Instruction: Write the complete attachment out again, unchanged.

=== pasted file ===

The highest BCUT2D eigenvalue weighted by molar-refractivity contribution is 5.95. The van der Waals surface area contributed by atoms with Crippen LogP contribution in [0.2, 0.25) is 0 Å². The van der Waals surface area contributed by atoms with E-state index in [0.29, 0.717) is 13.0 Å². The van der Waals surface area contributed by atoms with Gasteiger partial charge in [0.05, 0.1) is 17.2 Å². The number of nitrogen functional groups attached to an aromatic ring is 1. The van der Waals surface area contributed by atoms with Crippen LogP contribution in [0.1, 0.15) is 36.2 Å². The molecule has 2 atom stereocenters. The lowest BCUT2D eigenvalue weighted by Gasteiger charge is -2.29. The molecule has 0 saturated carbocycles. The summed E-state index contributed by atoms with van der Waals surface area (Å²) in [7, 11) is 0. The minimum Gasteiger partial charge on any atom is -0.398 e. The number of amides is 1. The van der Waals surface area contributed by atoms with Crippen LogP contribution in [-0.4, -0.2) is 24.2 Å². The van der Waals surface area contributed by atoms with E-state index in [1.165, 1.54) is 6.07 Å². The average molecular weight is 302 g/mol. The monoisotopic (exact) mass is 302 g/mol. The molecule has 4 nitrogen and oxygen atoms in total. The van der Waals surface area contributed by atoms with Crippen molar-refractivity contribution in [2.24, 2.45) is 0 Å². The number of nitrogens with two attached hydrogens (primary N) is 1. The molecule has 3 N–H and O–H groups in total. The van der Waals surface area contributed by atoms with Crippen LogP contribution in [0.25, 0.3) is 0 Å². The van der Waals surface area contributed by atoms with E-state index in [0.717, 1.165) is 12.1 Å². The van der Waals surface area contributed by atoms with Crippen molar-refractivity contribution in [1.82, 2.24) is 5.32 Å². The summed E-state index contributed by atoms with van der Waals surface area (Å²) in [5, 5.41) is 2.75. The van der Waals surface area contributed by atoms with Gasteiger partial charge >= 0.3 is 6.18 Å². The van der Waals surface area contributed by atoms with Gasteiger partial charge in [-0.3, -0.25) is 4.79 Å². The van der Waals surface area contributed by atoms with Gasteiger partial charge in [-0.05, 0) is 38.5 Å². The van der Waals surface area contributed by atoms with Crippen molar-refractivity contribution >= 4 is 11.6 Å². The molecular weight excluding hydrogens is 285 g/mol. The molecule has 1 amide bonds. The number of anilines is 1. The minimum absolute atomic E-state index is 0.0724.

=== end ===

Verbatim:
The highest BCUT2D eigenvalue weighted by molar-refractivity contribution is 5.95. The van der Waals surface area contributed by atoms with Crippen LogP contribution in [0.2, 0.25) is 0 Å². The van der Waals surface area contributed by atoms with E-state index in [0.29, 0.717) is 13.0 Å². The van der Waals surface area contributed by atoms with Gasteiger partial charge in [0.05, 0.1) is 17.2 Å². The number of nitrogen functional groups attached to an aromatic ring is 1. The van der Waals surface area contributed by atoms with Crippen LogP contribution in [0.1, 0.15) is 36.2 Å². The molecule has 2 atom stereocenters. The lowest BCUT2D eigenvalue weighted by Gasteiger charge is -2.29. The molecule has 0 saturated carbocycles. The summed E-state index contributed by atoms with van der Waals surface area (Å²) in [7, 11) is 0. The minimum Gasteiger partial charge on any atom is -0.398 e. The number of amides is 1. The van der Waals surface area contributed by atoms with Crippen LogP contribution in [-0.4, -0.2) is 24.2 Å². The van der Waals surface area contributed by atoms with E-state index in [1.165, 1.54) is 6.07 Å². The average molecular weight is 302 g/mol. The monoisotopic (exact) mass is 302 g/mol. The molecule has 4 nitrogen and oxygen atoms in total. The van der Waals surface area contributed by atoms with Crippen molar-refractivity contribution in [2.24, 2.45) is 0 Å². The number of nitrogens with two attached hydrogens (primary N) is 1. The molecule has 3 N–H and O–H groups in total. The van der Waals surface area contributed by atoms with Crippen LogP contribution in [0.25, 0.3) is 0 Å². The van der Waals surface area contributed by atoms with E-state index in [0.717, 1.165) is 12.1 Å². The van der Waals surface area contributed by atoms with Crippen molar-refractivity contribution in [1.82, 2.24) is 5.32 Å². The summed E-state index contributed by atoms with van der Waals surface area (Å²) in [5, 5.41) is 2.75. The van der Waals surface area contributed by atoms with Gasteiger partial charge >= 0.3 is 6.18 Å². The van der Waals surface area contributed by atoms with Gasteiger partial charge in [-0.3, -0.25) is 4.79 Å². The van der Waals surface area contributed by atoms with Gasteiger partial charge in [-0.05, 0) is 38.5 Å². The van der Waals surface area contributed by atoms with Crippen molar-refractivity contribution >= 4 is 11.6 Å². The molecular weight excluding hydrogens is 285 g/mol. The molecule has 1 amide bonds. The number of anilines is 1. The minimum absolute atomic E-state index is 0.0724.